Companies propose 800-mile Alaska gas pipeline
By CASSANDRA SWEET
ExxonMobil, ConocoPhillips, BP and TransCanada said they plan to develop a natural-gas pipeline from Alaska's North Slope to a port where the gas would be prepared for export as part of a project expected to cost $45 billion to $65 billion.
The companies provided some details for the proposed Alaska gas pipeline in a letter to Alaska Gov. Sean Parnell.
Under the companies' plan, or "concept," an 800-mile pipeline would be built with the capacity to ship 3 billion to 3.5 billion cubic feet of gas to an area near a port where the gas would be turned into a liquid.
The liquefied natural gas would be stored in tanks and loaded onto tankers from a loading jetty with two berths, according to a plan attached to the letter. In addition to those facilities, a natural-gas treatment facility would be built on the North Slope, near Prudhoe Bay, near where the gas would be produced.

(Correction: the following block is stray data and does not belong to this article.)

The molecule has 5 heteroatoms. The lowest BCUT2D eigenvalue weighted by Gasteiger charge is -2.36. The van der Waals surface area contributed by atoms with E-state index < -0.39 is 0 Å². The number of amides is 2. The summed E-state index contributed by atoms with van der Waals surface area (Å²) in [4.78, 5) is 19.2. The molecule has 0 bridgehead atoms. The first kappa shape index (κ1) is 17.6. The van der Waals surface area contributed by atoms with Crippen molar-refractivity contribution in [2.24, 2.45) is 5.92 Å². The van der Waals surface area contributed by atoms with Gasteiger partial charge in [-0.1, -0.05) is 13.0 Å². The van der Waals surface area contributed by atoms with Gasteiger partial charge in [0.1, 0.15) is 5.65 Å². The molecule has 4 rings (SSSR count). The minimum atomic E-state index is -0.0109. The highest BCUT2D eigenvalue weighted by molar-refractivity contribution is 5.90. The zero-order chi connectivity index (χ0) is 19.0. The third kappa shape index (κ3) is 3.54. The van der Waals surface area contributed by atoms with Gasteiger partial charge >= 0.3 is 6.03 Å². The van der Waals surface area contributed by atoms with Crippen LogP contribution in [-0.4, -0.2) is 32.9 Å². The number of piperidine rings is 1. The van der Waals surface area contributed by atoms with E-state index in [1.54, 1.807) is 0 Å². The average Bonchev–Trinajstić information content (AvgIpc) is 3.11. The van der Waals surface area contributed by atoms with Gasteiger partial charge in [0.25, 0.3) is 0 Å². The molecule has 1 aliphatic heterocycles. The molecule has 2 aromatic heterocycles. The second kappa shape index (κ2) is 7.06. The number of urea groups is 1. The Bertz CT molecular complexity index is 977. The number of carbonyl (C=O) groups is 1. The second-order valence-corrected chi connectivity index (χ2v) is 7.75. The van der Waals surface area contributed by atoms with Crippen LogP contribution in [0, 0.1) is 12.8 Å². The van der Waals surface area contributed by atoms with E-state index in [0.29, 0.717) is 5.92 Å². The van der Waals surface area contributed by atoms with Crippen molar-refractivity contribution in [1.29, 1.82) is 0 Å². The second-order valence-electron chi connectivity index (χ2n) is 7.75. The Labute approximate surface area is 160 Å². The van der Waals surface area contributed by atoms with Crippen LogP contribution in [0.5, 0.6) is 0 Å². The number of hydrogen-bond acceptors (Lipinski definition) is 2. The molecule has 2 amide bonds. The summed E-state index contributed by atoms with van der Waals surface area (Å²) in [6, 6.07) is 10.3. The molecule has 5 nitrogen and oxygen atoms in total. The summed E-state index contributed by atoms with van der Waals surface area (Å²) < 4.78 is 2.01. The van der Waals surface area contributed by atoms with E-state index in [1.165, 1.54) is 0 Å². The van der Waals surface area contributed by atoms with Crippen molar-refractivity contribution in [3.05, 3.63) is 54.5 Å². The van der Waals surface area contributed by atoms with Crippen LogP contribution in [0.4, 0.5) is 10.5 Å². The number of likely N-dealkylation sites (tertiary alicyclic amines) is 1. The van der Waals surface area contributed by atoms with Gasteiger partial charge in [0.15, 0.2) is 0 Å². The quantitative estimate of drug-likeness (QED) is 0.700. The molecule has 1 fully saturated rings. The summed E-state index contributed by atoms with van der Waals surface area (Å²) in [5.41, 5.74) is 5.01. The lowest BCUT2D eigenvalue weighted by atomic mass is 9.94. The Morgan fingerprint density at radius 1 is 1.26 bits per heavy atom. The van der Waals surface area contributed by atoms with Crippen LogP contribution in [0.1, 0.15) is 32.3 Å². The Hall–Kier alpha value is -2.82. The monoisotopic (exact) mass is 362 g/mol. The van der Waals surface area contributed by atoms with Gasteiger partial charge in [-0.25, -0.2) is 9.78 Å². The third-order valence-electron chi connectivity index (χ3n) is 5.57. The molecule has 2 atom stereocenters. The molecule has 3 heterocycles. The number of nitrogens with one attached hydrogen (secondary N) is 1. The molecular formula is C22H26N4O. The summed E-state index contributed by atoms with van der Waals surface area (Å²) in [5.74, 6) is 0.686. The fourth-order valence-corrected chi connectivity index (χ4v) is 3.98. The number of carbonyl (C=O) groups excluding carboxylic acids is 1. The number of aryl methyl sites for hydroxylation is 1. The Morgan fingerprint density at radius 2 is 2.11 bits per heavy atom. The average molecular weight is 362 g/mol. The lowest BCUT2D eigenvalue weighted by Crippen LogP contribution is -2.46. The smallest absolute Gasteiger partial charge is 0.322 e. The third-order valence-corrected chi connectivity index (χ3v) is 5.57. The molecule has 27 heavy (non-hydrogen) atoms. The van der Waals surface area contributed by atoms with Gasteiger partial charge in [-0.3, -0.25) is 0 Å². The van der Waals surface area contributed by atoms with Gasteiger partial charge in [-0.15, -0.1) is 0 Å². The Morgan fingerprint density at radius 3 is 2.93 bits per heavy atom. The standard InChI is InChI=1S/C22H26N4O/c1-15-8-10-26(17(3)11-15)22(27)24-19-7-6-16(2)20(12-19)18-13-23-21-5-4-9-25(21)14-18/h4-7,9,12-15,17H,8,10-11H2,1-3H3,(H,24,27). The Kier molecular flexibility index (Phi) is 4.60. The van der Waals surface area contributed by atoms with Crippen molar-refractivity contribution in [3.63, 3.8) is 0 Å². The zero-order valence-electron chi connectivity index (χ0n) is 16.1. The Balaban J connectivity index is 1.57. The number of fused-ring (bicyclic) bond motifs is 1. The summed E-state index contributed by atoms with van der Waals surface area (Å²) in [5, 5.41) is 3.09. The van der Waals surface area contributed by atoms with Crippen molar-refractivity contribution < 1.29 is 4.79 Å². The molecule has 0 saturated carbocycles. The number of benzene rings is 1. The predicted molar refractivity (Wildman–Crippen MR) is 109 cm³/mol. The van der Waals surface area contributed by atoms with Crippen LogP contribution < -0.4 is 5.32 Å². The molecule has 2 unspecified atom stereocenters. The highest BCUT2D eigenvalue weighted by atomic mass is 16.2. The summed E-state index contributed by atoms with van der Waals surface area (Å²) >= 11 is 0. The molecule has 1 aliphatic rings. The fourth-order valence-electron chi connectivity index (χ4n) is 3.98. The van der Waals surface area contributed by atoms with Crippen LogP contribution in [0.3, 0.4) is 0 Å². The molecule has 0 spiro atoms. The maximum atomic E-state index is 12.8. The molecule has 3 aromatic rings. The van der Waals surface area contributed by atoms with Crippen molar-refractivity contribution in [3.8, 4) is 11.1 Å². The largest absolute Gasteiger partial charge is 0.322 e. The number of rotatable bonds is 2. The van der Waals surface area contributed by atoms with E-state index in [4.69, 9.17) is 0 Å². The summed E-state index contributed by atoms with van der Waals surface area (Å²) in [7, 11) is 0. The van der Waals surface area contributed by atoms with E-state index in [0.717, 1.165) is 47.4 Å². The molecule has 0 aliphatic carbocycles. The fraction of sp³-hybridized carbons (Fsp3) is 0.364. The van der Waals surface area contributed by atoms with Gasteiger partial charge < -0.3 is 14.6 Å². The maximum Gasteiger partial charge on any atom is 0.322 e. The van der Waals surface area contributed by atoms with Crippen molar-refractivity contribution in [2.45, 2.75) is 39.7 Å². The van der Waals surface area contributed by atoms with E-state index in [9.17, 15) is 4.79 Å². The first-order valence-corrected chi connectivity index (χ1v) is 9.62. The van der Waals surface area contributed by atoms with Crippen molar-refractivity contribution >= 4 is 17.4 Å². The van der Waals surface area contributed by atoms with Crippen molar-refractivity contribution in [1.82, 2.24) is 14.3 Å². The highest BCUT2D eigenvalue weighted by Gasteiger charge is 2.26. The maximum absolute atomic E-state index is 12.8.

The liquefaction plant would be built on a 400-acre to 600-acre site and be able to process 15 million to 18 million tons of gas a year, executives with the comapnies said in the letter.
"We remain committed to responsibly developing the State's considerable resources and will keep you advised of our progress," read the letter, which was signed by Randy Broiles at ExxonMobil, Trond-Erik Johansen at ConocoPhillips, Janet Weiss at BP and Tony Palmer at TransCanada.
If built, the gas pipeline and export facility would be one of the largest LNG projects in the world, said Mr. Parnell, who has strongly supported development of Alaska's gas and a pipeline to ship the gas to overseas markets. As part of an agreement with the state, the companies promised to provide periodic updates on their pipeline-development plans.
"I am pleased the companies met the benchmarks," Mr. Parnell said in a statement. "I look forward to working with them as they advance this public-private partnership."
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